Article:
The RegTech Investors Consultative Summit, hosted by Africa Investor Group and Dedalus Global, brought together nine global RegTech stakeholders to discuss opportunities for RegTech in the context of the digitization of African economies and the recently adopted African Continental Free Trade Area (AfCFTA).
The Summit, which was Chaired by Hubert Danso, CEO and Chairman Africa Investor Group and Chairman, African Union Development Agency (AUDA) Continental Business Network (CBN), builds on the recent Africa investor (Ai) African eTrade Leaders Consultative Summit, held with the Secretary Generals of the International Chamber of Commerce (ICC), Berne Union International Union of Credit & Investment Insurers, AfCFTA, the World Customs Organization (WCO) and the World Trade Organization (WTO). Following the eTrade summit, the CBN requested a follow up RegTech Investors Consultative Summit, to generate concrete recommendations from leading global RegTech stakeholders as part of its Policy Recommendations Statement (PRS), to be submitted by the CBN on eTrade and the AfCFTA to African Union Heads of State in light of COVD-19.
In short, there are significant areas of opportunity for RegTech solutions on the continent, but like any new sector, there will be challenges in the implementation and adoption of such solutions.
Brief background: Regulatory technology (RegTech), a relatively young category of fintech, are those technologies that allow for the efficient and effective management of regulatory compliance predominantly for regulated sectors. A primary purpose of implementing RegTech solutions is to mitigate regulatory risk, which was a driving force for their widespread adoption by financial institutions following the global financial crisis in 2008. The category has continued to grow over the past decade as more sectors see the utility of implementing RegTech solutions; so much so, in fact, that there was a 600% increase in global investment during a 5-year period from 2014 to 2019, and a 103% YoY increase in 2019 alone.
Opportunities for RegTech are beginning to take hold in Africa as governments expedite their digitization strategies (a response to COVID-19) and embark on an ambitious regional trade agenda that seeks to boost intra-Africa trade from 18% to 50% by 2035. To meet this target, the US$3+ trillion African Continental Free Trade Area (AfCFTA) will need to reduce the barriers of moving goods, capital, and people between countries; challenges that can partially be addressed through the use of RegTech solutions. Despite the salience of these recent events, however, the sector in Africa is still in its infancy and local RegTech experts and innovators are rare.
As more companies move their businesses online and digital payments continue to replace cash transactions, the lack of in-person interaction creates an opening for solutions that help buyers, sellers, and regulators establish transactional trust. Blockchain verification systems are frequently touted as the solution to this problem particularly because they are nearly impossible to falsify and help eliminate ‘bad goods’ and ‘bad actors’ from participating in an online marketplace.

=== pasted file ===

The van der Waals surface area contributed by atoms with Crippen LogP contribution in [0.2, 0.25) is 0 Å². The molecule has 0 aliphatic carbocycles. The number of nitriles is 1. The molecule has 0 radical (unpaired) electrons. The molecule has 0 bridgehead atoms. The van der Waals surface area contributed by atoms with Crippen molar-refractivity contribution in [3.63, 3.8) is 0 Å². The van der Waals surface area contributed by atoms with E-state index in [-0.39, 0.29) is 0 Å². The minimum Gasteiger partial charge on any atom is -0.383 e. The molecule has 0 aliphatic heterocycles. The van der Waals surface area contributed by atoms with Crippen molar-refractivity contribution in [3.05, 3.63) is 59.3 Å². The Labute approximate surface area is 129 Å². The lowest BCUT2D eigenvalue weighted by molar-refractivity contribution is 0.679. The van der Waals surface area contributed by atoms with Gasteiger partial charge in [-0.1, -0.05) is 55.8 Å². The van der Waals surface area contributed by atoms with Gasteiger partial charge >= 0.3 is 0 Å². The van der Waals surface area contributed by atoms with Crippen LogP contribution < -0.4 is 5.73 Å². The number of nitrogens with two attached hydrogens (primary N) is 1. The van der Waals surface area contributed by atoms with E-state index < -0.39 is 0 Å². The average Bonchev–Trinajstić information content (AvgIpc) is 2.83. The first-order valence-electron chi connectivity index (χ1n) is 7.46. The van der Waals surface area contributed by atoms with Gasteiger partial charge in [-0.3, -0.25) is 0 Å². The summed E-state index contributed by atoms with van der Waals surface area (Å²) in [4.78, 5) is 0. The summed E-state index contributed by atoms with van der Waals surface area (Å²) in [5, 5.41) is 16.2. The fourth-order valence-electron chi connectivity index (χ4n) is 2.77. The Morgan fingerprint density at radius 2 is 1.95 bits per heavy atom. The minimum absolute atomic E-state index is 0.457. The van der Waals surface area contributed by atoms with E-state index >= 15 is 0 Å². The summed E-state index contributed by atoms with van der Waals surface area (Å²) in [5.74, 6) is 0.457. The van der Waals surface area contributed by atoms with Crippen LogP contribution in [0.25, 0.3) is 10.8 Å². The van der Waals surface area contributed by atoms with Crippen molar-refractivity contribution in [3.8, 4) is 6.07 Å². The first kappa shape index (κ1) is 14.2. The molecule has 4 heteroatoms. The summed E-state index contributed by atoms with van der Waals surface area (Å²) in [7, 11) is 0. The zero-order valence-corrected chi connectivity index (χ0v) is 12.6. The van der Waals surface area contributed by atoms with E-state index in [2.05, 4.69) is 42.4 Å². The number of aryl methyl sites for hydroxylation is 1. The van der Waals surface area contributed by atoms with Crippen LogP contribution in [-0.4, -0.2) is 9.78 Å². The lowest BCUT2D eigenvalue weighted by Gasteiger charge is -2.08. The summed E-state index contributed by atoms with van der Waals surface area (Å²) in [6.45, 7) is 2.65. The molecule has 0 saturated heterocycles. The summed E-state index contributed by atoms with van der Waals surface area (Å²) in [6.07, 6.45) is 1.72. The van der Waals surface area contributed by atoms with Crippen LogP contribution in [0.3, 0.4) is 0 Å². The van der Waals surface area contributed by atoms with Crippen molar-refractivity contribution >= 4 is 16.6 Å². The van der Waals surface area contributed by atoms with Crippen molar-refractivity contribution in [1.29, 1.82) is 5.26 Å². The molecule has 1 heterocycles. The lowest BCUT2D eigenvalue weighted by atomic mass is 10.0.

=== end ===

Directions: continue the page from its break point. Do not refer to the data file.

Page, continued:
The digitization of documentation is another area of opportunity that will significantly improve efficiencies and regulatory monitoring in several sectors. One of the biggest issues hindering trade efficiencies in Africa, for example, is that it can take companies months and boxes of paperwork to clear their goods from customs. By digitizing and standardizing documentation, both companies and customs authorities would reduce cost and time inefficiencies while also gaining more confidence in an otherwise opaque regulatory process. That said, the digitization of documentation extends beyond the private sector and will require large amounts of cooperation with regulatory officials. There can be substantial differences between and within countries in the types of documentation required for different sectors/activities and the means through which they are submitted.
The example above highlights a much broader opportunity for RegTech solutions to improve the efficiencies of cross-border trade. In addition to the digitization of documentation, RegTech solutions can make it easier for companies to understand and monitor regulations, and regulatory changes, for their respective sectors in each market. Companies that are better able to manage different regulatory environments and monitor changes in real-time, will have greater confidence in their ability to mitigate risk. Effective risk mitigation coupled with the time and cost-savings it provides, ultimately will result in an increase in cross-border trade. The East Africa region has seen some benefits in this space where organizations like TradeMark East Africa have helped reduce customs processing time from a few hours to 15 minutes.
Lastly, there is the opportunity for RegTech to help entities make more informed decisions by improving access to data. Africa trails the rest of the world in data collection and often, the data that does exist is not accessible. By having access to millions of data inputs, RegTech companies are in a unique position to publish open-source, anonymized datasets that public and private sector entities can leverage to further their respective interests. Companies, for example, may see trends that influence the development of specific products or technologies while governments and regulators may identify priority areas for policy and regulation. The use of this data is also prudent to the crafting of AI and machine learning programs.
RegTech holds the keys to providing solutions for many of the inefficiencies experienced by both businesses, consumers, and regulators in Africa and across the globe. With proper investment, cooperation, and implementation, RegTech can help revolutionize how business and commerce are conducted.